Following the news that the ACCC has launched an investigation into the finance model, a supply chain finance specialist has rejected claims that reverse factoring is an invalid and risky form of business finance.
Drawing from its experience of having underwritten business in excess of $1b over the past seven years, Melbourne-based Fifo Capital estimates supply chain finance will help underwrite the majority of SME enterprises in the coming five years.
“Supply chain finance is a product of today, releasing liquidity for millions of small companies and underwriting risk in a new and innovate way. It’s time for a re-think,” said Fifo Capital CEO Wayne Morris.
Morris joined Fifo Capital after having established supply chain finance and invoice finance fintech models for leading European brands such as Jaguar, Land Rover and EDF Energy. Given his extensive experience, the CEO feels strongly the model should be seen as a stimulant for SMEs rather than a risk.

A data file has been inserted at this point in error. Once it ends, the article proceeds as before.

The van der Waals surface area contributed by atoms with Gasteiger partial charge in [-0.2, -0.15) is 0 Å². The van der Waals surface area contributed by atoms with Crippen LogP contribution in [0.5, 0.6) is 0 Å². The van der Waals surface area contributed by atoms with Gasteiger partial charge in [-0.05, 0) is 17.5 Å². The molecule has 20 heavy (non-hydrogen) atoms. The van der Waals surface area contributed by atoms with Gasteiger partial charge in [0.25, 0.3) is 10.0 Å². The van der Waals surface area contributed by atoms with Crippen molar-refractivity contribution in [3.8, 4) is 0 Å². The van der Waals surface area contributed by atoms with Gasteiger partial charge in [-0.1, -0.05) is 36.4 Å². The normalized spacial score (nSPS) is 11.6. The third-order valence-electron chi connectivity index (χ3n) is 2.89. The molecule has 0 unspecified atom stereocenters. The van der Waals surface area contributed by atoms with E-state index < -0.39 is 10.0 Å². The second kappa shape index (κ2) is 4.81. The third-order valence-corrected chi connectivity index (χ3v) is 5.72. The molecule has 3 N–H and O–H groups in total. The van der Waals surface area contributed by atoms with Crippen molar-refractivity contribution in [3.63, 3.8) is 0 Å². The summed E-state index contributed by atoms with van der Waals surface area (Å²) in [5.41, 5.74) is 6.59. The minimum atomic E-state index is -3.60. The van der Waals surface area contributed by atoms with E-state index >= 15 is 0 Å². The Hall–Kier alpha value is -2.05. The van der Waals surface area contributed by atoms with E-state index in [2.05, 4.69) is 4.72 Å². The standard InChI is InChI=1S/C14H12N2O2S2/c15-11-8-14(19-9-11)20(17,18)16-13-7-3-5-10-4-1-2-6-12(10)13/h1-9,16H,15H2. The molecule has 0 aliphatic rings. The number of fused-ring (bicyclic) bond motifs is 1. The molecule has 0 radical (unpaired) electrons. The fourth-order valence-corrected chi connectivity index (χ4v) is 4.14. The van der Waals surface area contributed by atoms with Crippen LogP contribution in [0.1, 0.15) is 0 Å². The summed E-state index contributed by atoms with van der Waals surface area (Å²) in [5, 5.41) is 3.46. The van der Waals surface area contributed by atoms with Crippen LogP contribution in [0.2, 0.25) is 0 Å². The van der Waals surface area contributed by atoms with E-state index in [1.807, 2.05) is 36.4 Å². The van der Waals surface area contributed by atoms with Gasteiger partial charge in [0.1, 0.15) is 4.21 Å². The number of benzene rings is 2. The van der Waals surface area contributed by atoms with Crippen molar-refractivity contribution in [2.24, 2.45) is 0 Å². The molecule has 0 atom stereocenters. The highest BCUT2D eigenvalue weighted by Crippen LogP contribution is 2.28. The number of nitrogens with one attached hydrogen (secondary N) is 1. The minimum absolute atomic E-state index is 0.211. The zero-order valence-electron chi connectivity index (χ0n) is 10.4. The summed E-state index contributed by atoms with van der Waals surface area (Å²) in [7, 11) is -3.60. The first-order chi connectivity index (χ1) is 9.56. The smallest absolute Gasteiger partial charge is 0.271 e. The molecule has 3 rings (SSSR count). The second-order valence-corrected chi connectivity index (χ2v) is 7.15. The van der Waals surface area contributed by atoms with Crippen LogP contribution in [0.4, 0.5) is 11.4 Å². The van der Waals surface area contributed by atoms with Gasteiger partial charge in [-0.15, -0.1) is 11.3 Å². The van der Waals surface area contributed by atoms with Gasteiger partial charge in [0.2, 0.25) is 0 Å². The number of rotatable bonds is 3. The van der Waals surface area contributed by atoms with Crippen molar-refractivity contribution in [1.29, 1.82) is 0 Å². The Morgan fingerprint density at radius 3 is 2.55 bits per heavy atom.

He explained, “Financial products are developed because supply chains are becoming increasingly complex. Businesses aren’t confined to the factory gates anymore, rather they’re dependent on a network of suppliers and partners to come together in a tight, working collaboration.
“Put simply, cash is the glue that holds supply chains together and supply chain finance is best used to help avoid small businesses waiting around to be paid by big business.”
Fifo Capital’s model of paying suppliers invoices early for a fee is on the rise in Australia, following the trends already evidenced in the UK.
The company currently has over 3,000 businesses on their books, with supply chain finance accounting for hundreds of those, with a specialty in SMEs in construction, manufacturing, labour hire and importer/wholesalers.
According to Morris, supply chain finance is a “proven and strong” financial instrument, best utilised when it’s able to cascade down multiple levels of the supply chain so the burden and benefit of liquidity can be shared throughout.